COVID-19 Updates – Updated 6 April 2020

by | 6 Apr 2020 | News


HSE update – 6 April 2020

The following updates have been provided by the Health and Safety Executive (HSE)…


RIDDOR Reporting of COVID-19

You must only make a report under RIDDOR (The Reporting of Injuries, Diseases and Dangerous Occurrences Regulations 2013) when: 

  • an unintended incident at work has led to someone’s possible or actual exposure to coronavirus. This must be reported as a dangerous occurrence; or
  • a worker has been diagnosed as having COVID 19 and there is reasonable evidence that it was caused by exposure at work. This must be reported as a case of disease.

What to report…

Dangerous occurrences – If something happens at work which results in (or could result in) the release or escape of coronavirus you must report this as a dangerous occurrence. An example of a dangerous occurrence would be a lab worker accidentally smashing a glass vial containing coronavirus, leading to people being exposed. 

Cases of disease (exposure to a biological agent) – If there is reasonable evidence that someone diagnosed with COVID-19 was likely exposed because of their work you must report this as an exposure to a biological agent using the case of disease report. An example of a work-related exposure to coronavirus would be a health care professional who is diagnosed with COVID-19 after treating patients with COVID-19.

Read the full update on the HSE website here: 


Protecting home workers

As an employer, you have the same health and safety responsibilities for home workers as for any other workers.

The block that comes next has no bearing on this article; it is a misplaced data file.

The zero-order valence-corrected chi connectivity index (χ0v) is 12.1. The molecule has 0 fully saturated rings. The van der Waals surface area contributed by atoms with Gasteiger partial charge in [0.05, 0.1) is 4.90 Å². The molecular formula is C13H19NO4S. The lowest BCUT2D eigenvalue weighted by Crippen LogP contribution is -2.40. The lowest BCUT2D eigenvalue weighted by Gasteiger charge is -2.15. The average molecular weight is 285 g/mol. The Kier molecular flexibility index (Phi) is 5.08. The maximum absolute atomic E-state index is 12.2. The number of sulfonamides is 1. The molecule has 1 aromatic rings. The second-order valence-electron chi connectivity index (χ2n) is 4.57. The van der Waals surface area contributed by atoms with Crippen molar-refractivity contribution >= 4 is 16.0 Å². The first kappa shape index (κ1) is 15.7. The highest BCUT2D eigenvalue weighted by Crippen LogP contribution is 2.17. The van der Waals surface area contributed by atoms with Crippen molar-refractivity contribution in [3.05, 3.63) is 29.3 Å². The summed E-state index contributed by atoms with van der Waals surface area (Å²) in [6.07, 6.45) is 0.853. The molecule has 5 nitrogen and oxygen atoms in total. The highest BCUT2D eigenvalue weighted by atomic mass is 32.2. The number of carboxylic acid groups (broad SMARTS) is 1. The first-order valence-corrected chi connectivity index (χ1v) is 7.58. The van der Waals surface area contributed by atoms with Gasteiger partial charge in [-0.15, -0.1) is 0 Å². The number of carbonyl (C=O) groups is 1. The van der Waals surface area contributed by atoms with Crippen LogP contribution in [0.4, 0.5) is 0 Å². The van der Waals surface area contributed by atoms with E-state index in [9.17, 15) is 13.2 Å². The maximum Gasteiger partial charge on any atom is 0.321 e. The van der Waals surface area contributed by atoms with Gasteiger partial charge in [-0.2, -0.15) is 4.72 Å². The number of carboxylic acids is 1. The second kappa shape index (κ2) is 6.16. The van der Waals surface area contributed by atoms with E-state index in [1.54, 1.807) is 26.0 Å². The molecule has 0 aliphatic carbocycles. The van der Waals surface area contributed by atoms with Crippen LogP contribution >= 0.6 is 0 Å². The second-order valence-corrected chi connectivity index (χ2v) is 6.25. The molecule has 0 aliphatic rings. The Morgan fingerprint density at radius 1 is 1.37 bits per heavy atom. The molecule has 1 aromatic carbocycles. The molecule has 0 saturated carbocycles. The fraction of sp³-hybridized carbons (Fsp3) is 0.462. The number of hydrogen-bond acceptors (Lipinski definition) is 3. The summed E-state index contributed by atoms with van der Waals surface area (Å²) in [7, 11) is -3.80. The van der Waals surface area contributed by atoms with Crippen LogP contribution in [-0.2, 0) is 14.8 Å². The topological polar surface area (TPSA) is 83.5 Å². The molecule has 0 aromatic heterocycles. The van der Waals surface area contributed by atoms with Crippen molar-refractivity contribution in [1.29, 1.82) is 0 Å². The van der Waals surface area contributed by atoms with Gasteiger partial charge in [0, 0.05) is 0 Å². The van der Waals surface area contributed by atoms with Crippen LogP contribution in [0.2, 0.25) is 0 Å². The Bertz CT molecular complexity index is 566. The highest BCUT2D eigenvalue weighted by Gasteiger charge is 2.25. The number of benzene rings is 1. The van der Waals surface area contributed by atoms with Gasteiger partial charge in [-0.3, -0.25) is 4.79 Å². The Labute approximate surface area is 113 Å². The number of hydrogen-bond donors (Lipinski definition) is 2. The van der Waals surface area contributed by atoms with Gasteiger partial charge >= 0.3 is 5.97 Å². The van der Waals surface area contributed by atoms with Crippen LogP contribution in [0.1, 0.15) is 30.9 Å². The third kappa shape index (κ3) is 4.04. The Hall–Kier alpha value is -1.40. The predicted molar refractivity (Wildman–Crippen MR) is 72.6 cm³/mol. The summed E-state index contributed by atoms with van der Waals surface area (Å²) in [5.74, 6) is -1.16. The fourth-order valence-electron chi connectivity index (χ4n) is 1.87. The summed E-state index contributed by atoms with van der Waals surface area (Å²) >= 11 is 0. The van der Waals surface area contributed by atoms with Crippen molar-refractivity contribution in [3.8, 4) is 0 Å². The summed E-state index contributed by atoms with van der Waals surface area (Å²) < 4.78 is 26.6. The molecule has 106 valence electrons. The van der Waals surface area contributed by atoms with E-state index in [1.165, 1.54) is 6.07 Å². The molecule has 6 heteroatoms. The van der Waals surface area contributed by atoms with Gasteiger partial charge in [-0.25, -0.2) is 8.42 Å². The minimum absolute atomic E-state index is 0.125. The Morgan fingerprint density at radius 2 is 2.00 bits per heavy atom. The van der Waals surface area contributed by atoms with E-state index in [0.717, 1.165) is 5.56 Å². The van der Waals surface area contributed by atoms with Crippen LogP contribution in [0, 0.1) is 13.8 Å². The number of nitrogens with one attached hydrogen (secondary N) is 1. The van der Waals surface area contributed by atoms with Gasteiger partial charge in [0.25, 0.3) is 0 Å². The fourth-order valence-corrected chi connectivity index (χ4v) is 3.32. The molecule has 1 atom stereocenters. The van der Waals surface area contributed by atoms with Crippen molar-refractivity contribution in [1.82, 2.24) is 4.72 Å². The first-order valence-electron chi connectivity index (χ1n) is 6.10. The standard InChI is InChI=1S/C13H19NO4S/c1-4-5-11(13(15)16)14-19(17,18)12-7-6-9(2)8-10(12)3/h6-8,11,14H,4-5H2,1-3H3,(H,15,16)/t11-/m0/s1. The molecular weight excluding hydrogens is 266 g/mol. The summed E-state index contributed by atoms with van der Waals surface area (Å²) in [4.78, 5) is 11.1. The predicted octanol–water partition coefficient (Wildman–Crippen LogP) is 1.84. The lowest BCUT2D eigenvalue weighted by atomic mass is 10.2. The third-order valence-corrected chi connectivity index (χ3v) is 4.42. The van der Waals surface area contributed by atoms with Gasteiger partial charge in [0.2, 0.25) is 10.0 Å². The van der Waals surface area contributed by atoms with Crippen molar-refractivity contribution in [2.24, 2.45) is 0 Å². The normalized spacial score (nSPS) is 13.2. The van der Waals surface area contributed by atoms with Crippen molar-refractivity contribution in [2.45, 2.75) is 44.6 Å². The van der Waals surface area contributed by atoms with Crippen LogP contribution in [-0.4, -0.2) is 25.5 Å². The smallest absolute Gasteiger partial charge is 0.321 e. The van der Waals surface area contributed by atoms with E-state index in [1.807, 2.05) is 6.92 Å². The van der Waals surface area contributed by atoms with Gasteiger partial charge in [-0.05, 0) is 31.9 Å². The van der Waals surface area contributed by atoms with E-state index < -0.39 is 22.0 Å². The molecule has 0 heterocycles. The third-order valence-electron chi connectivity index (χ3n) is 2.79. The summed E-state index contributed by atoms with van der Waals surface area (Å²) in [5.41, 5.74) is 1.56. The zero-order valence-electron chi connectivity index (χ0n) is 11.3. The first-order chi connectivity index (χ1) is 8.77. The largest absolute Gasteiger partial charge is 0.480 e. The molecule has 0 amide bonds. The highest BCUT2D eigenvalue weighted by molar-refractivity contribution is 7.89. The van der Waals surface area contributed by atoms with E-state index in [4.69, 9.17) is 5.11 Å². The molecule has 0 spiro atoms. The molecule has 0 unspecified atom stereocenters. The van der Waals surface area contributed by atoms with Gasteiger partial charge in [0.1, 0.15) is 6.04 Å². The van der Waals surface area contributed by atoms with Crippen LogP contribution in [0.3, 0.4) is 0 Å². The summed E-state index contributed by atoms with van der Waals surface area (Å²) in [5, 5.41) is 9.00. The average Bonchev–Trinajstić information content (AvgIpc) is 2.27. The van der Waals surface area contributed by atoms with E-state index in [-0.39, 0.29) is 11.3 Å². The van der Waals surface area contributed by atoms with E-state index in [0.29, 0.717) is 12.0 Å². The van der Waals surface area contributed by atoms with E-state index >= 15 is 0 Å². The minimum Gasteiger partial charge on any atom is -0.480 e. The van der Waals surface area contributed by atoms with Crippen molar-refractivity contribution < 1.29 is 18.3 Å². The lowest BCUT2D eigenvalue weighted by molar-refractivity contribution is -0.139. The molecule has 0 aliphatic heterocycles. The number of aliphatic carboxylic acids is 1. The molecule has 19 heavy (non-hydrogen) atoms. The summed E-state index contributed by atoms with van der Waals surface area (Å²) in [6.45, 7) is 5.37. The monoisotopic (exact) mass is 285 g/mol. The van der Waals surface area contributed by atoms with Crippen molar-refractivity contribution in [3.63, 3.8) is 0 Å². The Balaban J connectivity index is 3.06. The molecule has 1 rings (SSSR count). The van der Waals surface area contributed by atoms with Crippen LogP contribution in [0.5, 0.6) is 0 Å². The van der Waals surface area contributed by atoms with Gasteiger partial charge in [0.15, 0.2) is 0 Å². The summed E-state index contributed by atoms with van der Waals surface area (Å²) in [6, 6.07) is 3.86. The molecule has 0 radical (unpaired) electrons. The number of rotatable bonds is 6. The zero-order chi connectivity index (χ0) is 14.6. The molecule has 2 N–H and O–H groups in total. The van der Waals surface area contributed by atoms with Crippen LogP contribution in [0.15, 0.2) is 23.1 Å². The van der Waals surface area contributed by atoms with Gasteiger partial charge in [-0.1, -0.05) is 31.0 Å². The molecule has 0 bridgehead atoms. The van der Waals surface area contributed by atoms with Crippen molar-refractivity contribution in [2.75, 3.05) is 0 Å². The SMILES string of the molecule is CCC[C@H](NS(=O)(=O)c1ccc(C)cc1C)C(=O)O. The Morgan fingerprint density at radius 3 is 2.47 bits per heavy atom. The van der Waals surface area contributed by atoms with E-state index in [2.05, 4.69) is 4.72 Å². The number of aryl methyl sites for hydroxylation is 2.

When someone is working from home, permanently or temporarily, as an employer you should consider:

  • How will you keep in touch with them?
  • What work activity will they be doing (and for how long)?
  • Can it be done safely?
  • Do you need to put control measures in place to protect them?

The HSE website provides a number of useful guides and links to resources on…

  • Lone working without supervision;
  • Working with display screen equipment; and
  • Stress and mental health.

You can access these resources here:


Regulating occupational health and safety during the coronavirus outbreak

Despite the demanding circumstances, compliance with occupational health and safety legal requirements remains with duty holders and HSE will continue its regulatory oversight of how duty holders are meeting their responsibilities in the context of the current public health risk and based on our available regulatory capacity. The regulatory approach will take a flexible and proportionate account of the risks and challenges arising from the pandemic.

As a consequence, HSE:

  • has suspended targeted inspection activity of high-risk industries that are not part of the major hazard sectors, including construction and manufacturing
  • has carried out a short pause on our offshore oil and gas and onshore chemical, explosives and microbiological industry inspection activities so we can give duty holders time to overcome various immediate pressures and challenges and we will then focus our regulatory work so it is re-prioritised onto critical areas and activities. We will continue to regulate major hazard industries throughout this time undertaking regulatory functions remotely
  • will endeavour to undertake regulatory activities which do not require site visits as normally as possible, for example Approvals and Authorisation work for biocides and pesticides, Statutory Permissioning activities such as Licensing, Safety Case / Report Assessments, Thorough Reviews, Combined Operations Notifications, Wells Notifications, Land Use Planning Applications, Hazardous Substances Consents etc